Play Right: Home Gardening With Kids

Is your family starting a home garden this month? The perks of growing fruits, veggies, and herbs at home are practically endless: lower grocery bills, healthier produce, and instant access to some of the coolest science on Earth. 

In honor of Earth Day, we've collected some helpful tips on creating a home garden with your kids: why it's important, how to make the most of it, and how to dig in the soil for a learning opportunity.  


Science grows all around us! 

There's something downright magical about the first time a sprout pokes through damp soil. When you grow plants from seeds, you get to experience every part of the growing process. 

For kids, the science is nothing shy of a magic trick. Find items on your grocery list that you could successfully grow from home, like herbs and easy veggies like tomatoes. As a family, plan out what plants you want to grow at home: where will they live? How often will they need water? What do you do if it gets cold? 

Getting kids involved in the planning stages--not just the "dirt under your nails" stage--is a great way to get them invested in the science behind nutrition and conservation. 


Sometimes, a little dirt is a good thing. 

Many parents are struggling to find healthy physical activities for kids to do at home. Gardening is a fantastic way to get the blood pumping as you work together to turn soil, sow seeds, and water plants. Plus, what kid doesn't like to get a little dirty?! 

Dirt itself also presents a unique learning opportunity. A fun, simple science experiment involves collecting samples of natural top soil and bagged potting soil. What are the differences between the two growing mediums? Which do you think will lead to healthier, stronger plants? 

Place two pots side-by-side, and grow two seedlings of the same species. (I'm a big fan of home-grown Roma tomatoes!) Make predictions on which will grow taller, which will sprout blossoms or fruit first, and when each will sprout. Each day, take pictures of your progress and mark your observations down in a Grow Journal. Were your predictions correct?!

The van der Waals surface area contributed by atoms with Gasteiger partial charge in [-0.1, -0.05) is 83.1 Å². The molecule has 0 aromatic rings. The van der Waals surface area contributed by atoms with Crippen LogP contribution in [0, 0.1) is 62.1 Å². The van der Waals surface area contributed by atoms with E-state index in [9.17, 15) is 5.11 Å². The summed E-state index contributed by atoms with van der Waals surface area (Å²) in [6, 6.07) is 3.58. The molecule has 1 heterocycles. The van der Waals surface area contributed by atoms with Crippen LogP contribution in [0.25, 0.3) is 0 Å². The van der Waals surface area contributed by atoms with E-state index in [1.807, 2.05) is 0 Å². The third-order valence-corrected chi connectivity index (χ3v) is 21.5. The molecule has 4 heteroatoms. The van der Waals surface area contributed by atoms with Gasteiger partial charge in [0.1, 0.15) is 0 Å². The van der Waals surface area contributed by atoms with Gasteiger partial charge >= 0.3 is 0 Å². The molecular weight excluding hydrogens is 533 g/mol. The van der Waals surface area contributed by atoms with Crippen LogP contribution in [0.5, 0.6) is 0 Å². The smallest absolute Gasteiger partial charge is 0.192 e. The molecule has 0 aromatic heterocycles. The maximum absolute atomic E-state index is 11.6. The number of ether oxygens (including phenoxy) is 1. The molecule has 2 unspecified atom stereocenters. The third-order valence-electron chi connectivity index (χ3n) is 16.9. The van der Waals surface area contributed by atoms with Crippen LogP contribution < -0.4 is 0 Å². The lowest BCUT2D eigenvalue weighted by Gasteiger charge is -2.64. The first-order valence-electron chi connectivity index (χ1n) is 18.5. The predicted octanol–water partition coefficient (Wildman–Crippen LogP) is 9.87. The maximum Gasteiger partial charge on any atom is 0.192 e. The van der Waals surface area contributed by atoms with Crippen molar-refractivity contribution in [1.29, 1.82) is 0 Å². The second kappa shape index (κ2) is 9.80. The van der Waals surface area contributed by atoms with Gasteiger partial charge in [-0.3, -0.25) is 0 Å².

Spend some time in the sunshine.

Gardening is also a great way to spend some time in the sun when your local parks and beaches are closed. If you don't have the space for a full backyard garden, dedicate a sunny window or a small portion of your outdoor space to grow something green. 

Watering, weeding, and taking care of potted plants are easy chores that are perfect for small fingers. Working together on a family garden helps small children develop responsibility and pride in their work. Plus, the first time you sit down for a home-grown meal, excitement makes the food taste better than anything you'd find in a restaurant! 


Let your imaginations bloom!

A home garden is also a perfect opportunity for a little DIY decorating magic. In the picture below, you'll see a plant we grew at home, in a special ceramic pot my kids decorated themselves! We made a day of the activity, busting out the paints and the stickers to deck out our individual plant pots. And a few years later, we still use the finished pieces. 

Another fun experiment to try involves your favorite plants and a healthy dose of food coloring. Find healthy plants with wide, roomy leaves where the veins are easy to see. Set out a few different bottles of water, each with a couple drops of food coloring. Every few days, water your plants with the different colors, and keep an eye on the leaves to see the colors travel through the veins. (You can also try this with white or pale-colored carnations!)

This experiment is magical for parents as well as for kids--you'd be surprised what color shows up in the leaves when you drop in some red food coloring!  

From garden planning to decoration, planting to pruning, and everything in between, a home garden is a great way to connect with your kids while sharing in the science